Some materials may smolder, but not ignite into a flame. If this happens, power off the laser, extinguish the smoldering material, and check lenses and mirrors for cleanliness. It's unlikely for a smoldering fire to do any permanent damage to a laser, but smoke can build up on optics and lenses. This can lead to reduced power output or damage to the optics. I have found smoldering fires to be particularly common with soft, lightweight plywood.

High-intensity fires are uncommon but can be extremely destructive. In just a couple of minutes they can ruin belts, lenses, wiring, and other components. The pictures below show the aftermath of a relatively small fire in my CO2 laser cutter that occurred while cutting acrylic. In the time it took me to get a cup of coffee the material ignited, ruined a lens and mirror, almost melted a hole in the lid, and melted a belt, some wiring, an LED strip, and the air assist tube.

I had already removed part of the laser head and the lens in this picture, but the damage to the belt and LED strips can clearly be seen here.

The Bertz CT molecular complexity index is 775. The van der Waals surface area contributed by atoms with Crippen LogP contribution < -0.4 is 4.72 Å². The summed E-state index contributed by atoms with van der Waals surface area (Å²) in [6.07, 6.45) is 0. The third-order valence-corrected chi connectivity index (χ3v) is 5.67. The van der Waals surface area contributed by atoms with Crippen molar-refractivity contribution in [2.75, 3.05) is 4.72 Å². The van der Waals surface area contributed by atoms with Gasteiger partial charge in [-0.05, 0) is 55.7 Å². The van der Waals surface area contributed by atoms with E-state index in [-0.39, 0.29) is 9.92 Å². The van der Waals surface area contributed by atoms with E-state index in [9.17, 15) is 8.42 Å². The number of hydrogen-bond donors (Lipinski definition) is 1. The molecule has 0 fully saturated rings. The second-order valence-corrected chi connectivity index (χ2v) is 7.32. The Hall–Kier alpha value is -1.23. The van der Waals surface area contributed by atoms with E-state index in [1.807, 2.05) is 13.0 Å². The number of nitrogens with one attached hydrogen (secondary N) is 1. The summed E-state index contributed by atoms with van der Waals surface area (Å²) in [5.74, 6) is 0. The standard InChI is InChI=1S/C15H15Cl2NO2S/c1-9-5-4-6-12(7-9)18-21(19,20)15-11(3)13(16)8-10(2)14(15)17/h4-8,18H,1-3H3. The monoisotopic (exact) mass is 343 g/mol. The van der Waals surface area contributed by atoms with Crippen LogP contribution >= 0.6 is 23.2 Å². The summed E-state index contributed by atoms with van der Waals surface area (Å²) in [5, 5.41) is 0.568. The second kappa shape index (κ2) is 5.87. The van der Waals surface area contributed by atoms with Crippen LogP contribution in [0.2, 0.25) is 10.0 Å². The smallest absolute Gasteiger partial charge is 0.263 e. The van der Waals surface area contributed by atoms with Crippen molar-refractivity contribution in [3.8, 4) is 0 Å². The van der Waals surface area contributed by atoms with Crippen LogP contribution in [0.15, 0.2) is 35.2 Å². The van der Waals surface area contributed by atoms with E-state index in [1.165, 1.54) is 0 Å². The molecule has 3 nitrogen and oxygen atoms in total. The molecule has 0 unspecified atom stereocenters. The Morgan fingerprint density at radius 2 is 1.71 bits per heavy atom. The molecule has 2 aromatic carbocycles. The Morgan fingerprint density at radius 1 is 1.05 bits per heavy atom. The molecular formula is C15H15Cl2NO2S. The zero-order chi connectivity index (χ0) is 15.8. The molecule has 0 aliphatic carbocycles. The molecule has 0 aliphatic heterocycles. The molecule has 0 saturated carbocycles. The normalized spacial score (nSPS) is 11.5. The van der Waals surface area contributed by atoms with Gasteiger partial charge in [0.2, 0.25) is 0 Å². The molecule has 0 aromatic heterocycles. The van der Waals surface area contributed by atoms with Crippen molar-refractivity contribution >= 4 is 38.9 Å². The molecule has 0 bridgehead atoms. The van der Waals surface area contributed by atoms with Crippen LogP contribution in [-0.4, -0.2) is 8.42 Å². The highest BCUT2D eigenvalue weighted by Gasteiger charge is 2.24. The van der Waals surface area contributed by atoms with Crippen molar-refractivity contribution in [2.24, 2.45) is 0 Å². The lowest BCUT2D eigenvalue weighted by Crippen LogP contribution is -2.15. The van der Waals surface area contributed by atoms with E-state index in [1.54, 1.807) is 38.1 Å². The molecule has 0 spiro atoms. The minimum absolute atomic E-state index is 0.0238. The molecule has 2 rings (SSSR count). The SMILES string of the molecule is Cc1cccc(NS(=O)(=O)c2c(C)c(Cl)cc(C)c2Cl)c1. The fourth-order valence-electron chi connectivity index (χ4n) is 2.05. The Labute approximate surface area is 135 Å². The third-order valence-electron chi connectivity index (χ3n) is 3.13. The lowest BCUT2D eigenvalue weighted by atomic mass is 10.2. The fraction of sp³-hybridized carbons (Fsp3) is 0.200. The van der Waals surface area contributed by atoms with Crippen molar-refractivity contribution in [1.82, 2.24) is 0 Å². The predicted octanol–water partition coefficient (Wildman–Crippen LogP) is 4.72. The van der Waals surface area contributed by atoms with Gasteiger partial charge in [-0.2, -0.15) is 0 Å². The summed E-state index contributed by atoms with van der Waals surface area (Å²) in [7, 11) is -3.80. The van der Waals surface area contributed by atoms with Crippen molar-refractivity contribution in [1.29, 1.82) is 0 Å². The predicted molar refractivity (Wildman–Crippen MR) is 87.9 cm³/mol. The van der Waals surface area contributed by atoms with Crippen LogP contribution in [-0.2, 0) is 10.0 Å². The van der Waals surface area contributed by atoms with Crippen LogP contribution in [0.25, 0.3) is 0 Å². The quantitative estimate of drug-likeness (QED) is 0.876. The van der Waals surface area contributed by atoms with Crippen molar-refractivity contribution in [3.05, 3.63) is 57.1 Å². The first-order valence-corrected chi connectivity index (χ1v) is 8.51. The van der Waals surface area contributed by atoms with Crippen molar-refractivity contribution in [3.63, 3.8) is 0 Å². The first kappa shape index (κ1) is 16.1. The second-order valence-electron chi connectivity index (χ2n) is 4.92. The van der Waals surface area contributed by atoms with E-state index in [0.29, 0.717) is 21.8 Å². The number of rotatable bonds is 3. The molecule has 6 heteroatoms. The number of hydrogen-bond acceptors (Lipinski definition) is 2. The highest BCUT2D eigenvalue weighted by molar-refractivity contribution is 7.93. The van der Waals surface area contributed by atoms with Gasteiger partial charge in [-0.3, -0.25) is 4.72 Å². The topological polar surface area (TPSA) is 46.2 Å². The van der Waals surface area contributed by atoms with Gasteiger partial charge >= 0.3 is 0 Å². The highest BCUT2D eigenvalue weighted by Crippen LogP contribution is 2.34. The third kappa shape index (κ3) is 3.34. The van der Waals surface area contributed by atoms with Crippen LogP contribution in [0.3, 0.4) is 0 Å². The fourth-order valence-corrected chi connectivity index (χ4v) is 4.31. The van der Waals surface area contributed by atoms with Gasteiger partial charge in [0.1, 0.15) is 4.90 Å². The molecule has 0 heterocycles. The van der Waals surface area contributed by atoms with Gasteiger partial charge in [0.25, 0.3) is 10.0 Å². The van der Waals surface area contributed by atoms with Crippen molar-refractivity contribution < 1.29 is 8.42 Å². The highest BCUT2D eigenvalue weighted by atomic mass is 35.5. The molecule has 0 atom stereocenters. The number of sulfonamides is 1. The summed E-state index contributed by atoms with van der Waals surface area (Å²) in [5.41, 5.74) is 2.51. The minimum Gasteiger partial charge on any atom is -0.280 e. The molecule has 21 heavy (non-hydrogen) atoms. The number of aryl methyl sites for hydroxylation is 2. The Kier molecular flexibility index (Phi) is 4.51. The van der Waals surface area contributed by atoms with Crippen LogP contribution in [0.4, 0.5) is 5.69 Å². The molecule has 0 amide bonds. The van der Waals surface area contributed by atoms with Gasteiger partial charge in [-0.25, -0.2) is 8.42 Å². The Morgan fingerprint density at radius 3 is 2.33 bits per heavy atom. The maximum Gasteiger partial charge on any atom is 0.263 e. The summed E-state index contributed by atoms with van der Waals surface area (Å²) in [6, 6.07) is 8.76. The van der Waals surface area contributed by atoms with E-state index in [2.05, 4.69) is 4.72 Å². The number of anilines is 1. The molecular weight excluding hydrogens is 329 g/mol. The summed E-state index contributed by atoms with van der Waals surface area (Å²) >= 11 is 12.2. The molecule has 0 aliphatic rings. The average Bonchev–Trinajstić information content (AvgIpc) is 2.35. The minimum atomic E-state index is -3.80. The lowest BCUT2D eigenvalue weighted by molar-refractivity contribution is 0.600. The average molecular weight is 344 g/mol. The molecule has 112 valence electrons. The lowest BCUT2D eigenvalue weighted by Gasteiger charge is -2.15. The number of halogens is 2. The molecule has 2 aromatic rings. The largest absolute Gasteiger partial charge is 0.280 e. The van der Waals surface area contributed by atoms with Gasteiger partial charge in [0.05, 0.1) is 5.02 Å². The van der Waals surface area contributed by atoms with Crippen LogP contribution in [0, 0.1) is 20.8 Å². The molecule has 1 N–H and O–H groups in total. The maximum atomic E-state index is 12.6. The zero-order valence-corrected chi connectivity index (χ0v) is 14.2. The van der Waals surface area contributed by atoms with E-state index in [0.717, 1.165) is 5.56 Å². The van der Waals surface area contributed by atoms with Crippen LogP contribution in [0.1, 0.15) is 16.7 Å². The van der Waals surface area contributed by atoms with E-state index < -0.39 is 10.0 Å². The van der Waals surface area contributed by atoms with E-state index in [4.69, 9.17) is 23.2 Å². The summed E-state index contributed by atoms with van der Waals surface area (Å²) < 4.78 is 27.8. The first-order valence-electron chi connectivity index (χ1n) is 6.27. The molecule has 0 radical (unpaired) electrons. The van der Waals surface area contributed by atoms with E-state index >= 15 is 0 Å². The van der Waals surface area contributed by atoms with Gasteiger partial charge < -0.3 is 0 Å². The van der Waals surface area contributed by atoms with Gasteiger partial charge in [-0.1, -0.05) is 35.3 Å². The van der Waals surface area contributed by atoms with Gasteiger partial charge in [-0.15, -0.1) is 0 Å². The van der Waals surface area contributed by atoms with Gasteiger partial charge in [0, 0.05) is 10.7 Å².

I was able to salvage the lid, but the fire nearly melted through it.

Here you can see the damage to the air assist tube, LEDs, and wiring for the laser pointer.

 Fires can occur with any material. If you experience a flaming fire in your laser cutter, immediately unplug the laser and extinguish the fire. I highly recommend keeping a fire extinguisher near your laser. Most household fire extinguishers use a dry powder to smother fires. While this is very effective for a wide range of fires, it makes a mess that is difficult to clean up. CO2 and Halotron are alternative extinguishers that use gasses to extinguish flames, which will dissipate without leaving any residue. And don’t forget a smoke alarm!

Laser Radiation

One of the most obvious hazards is exposure to the laser itself. Eye exposure can cause immediate blindness, and skin exposure can cause burns.

Almost all laser cutters, including this Thunder CO2 laser, are Class IV Lasers.


CO2 lasers are generally safe as long as all covers are closed and the interlock on the lid is not disabled. Their fully enclosed design minimizes the risk of exposure during normal operation. Some operations, like using a passthrough to process large pieces, involve partially opening the enclosure while the laser is running. It's important to wear protective glasses while performing these operations. Though it may be tempting to bypass interlocks while performing mirror alignment or other maintenance, doing so will dramatically increase your risk of injury from exposure to laser radiation. CO2 lasers generally do not come with safety glasses, but they’re readily available. You’ll want a pair with an optical density of at least 6 that’s designed to provide protection from 10,600nm radiation.